Rugby fans are being asked to use official car parks at the AJ Bell Stadium in Salford after the police and air ambulance helicopter bases were blocked in.
Images taken from the air show cars filling a small layby off the A57 – making it impossible for emergency vehicles to get into the City Heliport.
If emergency vehicles cannot get to the site the police and air ambulance helicopters, which are used across the whole northwest and beyond, are not allowed to take off.
Now Salford City Council is asking motorists only to park in the marked bays along the left hand side of the layby and warning that anyone who parks anywhere else in the layby risks being given a penalty charge notice of £70.
The next match at the stadium is on Friday July 13 and the stadium, Salford Reds and Sale Sharks are already alerting fans via social media.
Councillor David Lancaster, lead member for environment and community safety, said: “When just a few cars parked in the bays in the layby, there wasn’t a problem. That left plenty of space for emergency vehicles to get through.
“Unfortunately drivers have started parking on both sides and down the central reservation in the layby. They perhaps don’t realise that the City Heliport is there which includes both the police helicopter and air ambulance bases and that they are stopping their vital work by blocking the route.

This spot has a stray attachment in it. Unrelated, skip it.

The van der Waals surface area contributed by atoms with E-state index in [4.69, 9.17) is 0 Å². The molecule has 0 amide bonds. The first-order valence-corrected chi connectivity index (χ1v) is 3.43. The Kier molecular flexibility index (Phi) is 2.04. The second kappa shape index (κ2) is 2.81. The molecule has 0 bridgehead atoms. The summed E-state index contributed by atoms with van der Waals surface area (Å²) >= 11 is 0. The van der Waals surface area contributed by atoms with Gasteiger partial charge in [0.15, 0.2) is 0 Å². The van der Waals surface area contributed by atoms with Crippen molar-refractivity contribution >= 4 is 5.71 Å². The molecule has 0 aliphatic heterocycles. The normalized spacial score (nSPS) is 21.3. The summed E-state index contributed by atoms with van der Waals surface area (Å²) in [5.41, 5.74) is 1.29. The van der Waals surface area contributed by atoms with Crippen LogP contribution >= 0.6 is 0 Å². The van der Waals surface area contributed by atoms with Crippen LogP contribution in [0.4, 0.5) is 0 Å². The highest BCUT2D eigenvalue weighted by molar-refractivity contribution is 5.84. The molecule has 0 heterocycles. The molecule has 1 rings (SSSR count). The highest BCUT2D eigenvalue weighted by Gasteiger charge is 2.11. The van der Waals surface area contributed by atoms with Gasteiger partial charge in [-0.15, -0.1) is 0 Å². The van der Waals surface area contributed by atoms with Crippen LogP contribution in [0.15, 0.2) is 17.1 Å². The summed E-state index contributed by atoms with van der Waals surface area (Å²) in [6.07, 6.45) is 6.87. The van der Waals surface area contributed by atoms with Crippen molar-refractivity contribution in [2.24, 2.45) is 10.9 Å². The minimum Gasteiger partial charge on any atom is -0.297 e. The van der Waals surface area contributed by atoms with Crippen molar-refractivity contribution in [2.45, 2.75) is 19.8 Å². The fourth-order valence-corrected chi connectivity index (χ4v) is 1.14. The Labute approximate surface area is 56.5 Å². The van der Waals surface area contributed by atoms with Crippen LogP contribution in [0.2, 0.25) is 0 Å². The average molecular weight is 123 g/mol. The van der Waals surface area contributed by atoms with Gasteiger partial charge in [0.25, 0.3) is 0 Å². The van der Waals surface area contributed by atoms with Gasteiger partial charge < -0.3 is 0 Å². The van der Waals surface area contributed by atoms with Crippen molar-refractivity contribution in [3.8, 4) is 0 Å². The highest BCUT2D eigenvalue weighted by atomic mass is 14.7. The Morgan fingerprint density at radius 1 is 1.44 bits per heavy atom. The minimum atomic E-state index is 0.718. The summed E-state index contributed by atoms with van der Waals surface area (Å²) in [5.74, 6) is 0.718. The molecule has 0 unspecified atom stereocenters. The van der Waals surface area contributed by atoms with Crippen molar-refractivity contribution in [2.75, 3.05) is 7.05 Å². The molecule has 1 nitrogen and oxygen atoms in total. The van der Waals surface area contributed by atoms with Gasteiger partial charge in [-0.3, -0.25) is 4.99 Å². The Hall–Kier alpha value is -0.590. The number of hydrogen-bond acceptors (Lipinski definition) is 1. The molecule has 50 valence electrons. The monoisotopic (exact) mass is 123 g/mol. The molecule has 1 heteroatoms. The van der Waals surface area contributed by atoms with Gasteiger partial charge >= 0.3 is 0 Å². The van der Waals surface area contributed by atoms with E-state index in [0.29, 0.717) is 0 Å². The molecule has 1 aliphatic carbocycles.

“We have to call time on this for safety reasons. We don’t want to issue tickets to anyone but there is no need to block the layby as there are hundreds of parking spaces at the stadium itself or people can use public transport to reach the games.”
Dave Kibblewhite, Base Manager for the National Police Air Service said; “The photo taken by our helicopter clearly shows the scale of the problem.
“We are called to incidents all over the north west and often beyond. Police forces across the UK call on the National Police Air Service to help them to find suspects and vulnerable missing people or to support them with other tasks, such as the recent fires at Saddleworth Moor and Winter Hill.
“We need to ensure that in the case of an emergency, that support could reach us at the City Heliport. With the layby blocked, this isn’t possible. Without that safeguard in place, we can’t take off, and that means that lives may be put at risk and that people may be put in danger unnecessarily.”